“We’ve had some of the highest cases of COVID—we have four ZIP codes that are the highest in the county,” he said. “So we are especially proud to have you here, because we know so many folks won’t be able to go back to the job that they once had.”

Working Wardrobes will help them “rescale themselves and upskill themselves,” Sarmiento said. “And we know that this is going to be so critically important.”

Epoch Times Photo
A crowd lingers at the reopening of Working Wardrobes, a center that provides clothing and training to the needy, in Santa Ana, Calif., on Sept. 30, 2020. (Jack Bradley/The Epoch Times)
Epoch Times Photo
Donated suits and shirts line the racks inside the new Working Wardrobes location in Santa Ana, Calif., on Sept. 30, 2020. (Jack Bradley/The Epoch Times)

A Veteran’s Testimonial

Formerly homeless veteran Khang Phi spoke about how Working Wardrobes changed his life.

“My story began with me, homeless, sitting in my car, parked in a 24 Hour Fitness parking lot,” said Khang.

Khang was disappointed with the programs offered by the Department of Veterans Affairs; he felt like he’d been “burned before” and wasted his time. Then he discovered Working Wardrobes.

“They work together with me from the first moment I stepped through the door, and even until now,” Khang said. The center linked him with resources, including financial assistance, housing, career development, and job placement.

“They have this series of working workshops that were created for veterans to improve their ability to find gainful employment. It helped them with new skills and [to] develop that knowledge for the job market,” he said.

Khang said college-level “power courses” taught by volunteers also taught him a great deal—and made him want to “give back” by helping other veterans “like they helped me.”

After assistance from Working Wardrobes, Khang found himself in the same parking lot where he first began—only now his situation was different.

“Fast forward. It was about, I think, a month or so after Working Wardrobe. I’m in the parking lot again, but this time the element of the story is a little bit different. I’m in the process of securing stable housing. I’m parked in front of the office building, waiting for a job interview. I’m in my new suit that was picked out by a wardrobe specialist.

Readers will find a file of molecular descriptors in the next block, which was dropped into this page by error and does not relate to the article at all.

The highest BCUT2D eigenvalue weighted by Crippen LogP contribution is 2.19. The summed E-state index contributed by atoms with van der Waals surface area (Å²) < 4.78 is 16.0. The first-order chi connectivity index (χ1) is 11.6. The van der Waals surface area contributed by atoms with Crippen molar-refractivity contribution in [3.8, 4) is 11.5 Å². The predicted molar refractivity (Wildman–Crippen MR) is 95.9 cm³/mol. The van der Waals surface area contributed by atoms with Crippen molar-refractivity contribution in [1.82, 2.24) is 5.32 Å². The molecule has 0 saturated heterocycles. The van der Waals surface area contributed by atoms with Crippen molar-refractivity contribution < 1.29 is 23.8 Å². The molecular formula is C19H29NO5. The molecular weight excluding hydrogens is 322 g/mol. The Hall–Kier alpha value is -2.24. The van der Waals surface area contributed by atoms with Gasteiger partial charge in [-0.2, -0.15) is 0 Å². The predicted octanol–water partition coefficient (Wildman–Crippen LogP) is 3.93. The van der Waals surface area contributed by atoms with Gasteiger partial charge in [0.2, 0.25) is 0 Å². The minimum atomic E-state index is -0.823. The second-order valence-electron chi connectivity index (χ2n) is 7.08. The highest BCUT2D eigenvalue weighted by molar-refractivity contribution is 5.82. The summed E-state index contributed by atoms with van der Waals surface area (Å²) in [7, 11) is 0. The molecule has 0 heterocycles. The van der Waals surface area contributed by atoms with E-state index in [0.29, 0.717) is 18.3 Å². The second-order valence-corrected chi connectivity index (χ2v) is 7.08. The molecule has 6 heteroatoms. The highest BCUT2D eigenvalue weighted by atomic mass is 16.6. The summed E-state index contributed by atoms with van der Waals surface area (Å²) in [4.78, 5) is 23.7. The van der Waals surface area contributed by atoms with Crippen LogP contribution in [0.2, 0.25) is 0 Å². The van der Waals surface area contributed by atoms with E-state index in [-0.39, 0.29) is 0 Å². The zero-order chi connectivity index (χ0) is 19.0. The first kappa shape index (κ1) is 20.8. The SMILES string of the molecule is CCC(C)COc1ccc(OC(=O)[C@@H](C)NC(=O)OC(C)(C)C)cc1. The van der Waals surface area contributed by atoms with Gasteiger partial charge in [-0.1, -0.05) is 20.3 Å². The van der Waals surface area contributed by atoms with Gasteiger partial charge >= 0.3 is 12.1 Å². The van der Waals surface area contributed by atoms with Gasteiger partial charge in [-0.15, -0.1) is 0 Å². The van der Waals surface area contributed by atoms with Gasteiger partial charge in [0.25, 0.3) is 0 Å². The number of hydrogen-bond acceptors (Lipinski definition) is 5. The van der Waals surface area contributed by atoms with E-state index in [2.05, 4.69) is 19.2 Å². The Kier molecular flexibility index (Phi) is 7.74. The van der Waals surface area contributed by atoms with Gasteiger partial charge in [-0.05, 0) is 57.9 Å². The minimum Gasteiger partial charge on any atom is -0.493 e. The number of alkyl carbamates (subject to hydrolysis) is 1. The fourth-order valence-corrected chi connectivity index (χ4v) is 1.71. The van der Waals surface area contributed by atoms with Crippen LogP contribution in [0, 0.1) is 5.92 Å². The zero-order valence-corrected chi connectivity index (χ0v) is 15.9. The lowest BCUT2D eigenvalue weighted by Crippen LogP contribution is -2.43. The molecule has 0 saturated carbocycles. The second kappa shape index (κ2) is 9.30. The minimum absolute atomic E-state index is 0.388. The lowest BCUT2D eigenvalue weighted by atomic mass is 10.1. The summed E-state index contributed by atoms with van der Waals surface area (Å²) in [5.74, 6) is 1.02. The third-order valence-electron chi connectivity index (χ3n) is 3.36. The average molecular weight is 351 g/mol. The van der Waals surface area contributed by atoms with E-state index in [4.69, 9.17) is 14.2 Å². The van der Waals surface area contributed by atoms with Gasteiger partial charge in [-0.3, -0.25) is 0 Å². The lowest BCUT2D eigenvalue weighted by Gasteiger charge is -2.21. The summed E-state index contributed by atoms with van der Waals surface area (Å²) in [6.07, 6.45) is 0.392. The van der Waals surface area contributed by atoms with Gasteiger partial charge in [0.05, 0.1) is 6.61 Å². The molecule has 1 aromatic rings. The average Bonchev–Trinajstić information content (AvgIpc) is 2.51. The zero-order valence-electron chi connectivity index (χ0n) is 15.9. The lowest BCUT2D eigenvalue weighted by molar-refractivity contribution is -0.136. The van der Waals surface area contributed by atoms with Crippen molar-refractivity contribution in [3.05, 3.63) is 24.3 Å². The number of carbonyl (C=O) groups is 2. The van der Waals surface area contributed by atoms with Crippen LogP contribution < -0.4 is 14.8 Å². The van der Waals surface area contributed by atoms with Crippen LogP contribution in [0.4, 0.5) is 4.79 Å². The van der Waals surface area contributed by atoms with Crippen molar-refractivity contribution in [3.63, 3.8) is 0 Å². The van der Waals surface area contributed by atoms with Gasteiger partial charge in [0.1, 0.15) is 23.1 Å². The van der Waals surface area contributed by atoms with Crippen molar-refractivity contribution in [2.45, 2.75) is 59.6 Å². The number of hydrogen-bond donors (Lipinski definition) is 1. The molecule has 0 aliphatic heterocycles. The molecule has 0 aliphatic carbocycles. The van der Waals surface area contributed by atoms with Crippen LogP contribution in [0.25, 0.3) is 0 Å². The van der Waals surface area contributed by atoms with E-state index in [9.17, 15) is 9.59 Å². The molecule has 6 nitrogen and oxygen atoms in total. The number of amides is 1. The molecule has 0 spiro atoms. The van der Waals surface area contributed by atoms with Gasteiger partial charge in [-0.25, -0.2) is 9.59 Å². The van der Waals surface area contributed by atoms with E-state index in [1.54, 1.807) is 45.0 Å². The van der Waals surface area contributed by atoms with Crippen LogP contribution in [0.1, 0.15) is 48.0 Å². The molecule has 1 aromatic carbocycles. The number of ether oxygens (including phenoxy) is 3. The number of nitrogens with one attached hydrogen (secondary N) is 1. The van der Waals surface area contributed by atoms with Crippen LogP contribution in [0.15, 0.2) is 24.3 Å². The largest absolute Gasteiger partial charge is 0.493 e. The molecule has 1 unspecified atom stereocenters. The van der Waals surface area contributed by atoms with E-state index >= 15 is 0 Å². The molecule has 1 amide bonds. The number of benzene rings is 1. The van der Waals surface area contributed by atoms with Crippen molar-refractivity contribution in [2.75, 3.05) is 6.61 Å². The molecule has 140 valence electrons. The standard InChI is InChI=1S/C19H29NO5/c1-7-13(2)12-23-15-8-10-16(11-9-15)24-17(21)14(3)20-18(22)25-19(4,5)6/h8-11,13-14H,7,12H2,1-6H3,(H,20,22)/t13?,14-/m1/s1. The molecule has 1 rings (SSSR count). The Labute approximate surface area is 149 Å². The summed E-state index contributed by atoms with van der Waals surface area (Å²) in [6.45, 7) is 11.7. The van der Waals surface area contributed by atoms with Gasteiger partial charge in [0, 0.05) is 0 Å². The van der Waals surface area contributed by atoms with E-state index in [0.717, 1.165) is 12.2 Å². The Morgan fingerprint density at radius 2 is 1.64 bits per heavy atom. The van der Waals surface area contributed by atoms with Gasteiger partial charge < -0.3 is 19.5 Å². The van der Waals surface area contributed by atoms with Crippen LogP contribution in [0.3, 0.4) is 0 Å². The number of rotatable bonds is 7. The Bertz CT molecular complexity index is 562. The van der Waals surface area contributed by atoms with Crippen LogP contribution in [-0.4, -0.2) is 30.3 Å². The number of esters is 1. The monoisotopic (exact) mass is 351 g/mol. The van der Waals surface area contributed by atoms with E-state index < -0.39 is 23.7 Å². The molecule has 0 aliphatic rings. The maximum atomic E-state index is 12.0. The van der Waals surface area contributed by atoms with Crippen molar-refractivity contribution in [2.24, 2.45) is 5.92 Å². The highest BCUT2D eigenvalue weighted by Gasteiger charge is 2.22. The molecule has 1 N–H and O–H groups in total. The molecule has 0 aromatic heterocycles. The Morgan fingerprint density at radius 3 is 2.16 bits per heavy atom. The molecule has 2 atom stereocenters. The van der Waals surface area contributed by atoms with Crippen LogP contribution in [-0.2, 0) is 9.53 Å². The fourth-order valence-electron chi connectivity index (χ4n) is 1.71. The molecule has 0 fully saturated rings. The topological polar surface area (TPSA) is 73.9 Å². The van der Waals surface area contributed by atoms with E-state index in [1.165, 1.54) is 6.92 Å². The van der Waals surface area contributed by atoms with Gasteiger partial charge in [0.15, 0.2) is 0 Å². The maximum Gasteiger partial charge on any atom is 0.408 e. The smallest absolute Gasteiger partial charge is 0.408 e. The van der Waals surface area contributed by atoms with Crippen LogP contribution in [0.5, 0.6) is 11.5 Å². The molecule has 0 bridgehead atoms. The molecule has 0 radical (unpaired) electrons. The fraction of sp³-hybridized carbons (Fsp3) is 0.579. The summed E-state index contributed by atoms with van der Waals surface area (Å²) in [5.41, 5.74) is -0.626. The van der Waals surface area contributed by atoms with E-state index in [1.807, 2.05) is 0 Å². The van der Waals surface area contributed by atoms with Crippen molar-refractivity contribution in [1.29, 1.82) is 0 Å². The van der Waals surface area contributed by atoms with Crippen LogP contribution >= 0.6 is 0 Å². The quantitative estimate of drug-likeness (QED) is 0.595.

“And with the help of the veteran team, and all the folks that are Working Wardrobe, I was given a chance to rise up, and I took it.”

Khang told the crowd that the clothes he was wearing were “the last suit” given to him by Working Wardrobes. He wears it, he said, as “a symbol of enduring dedication.”

“After today, I’m going to hang the suit up like a superhero hanging up his cape,” Khang said.

“It’s time to move forward. I’m going to shadow box this gift and display it as a treasure for myself, to remember the hardship I’ve endured and how I have risen up against it.

“It will be a beacon in those dark times that I have endured. I shall let it hang up from my workspace and remind me of the success and the perseverance—and to never give up, and to always show compassion to others.”

Every time Rosen hears a success story like Khang’s, she is reminded of the great responsibility that Working Wardrobes has to the needy in California.

“We’ve all experienced that at some time in our lives, a sense of just being lost because we didn’t have that identity that a job brings us, the dignity that a job brings us,” Rosen said.

“And so for us to be able to offer that as graciously and as gratefully as we can, I’ll never ever ever get tired of that.”

Working Wardrobes has helped more than 105,000 people since it began in 1990, according to its website.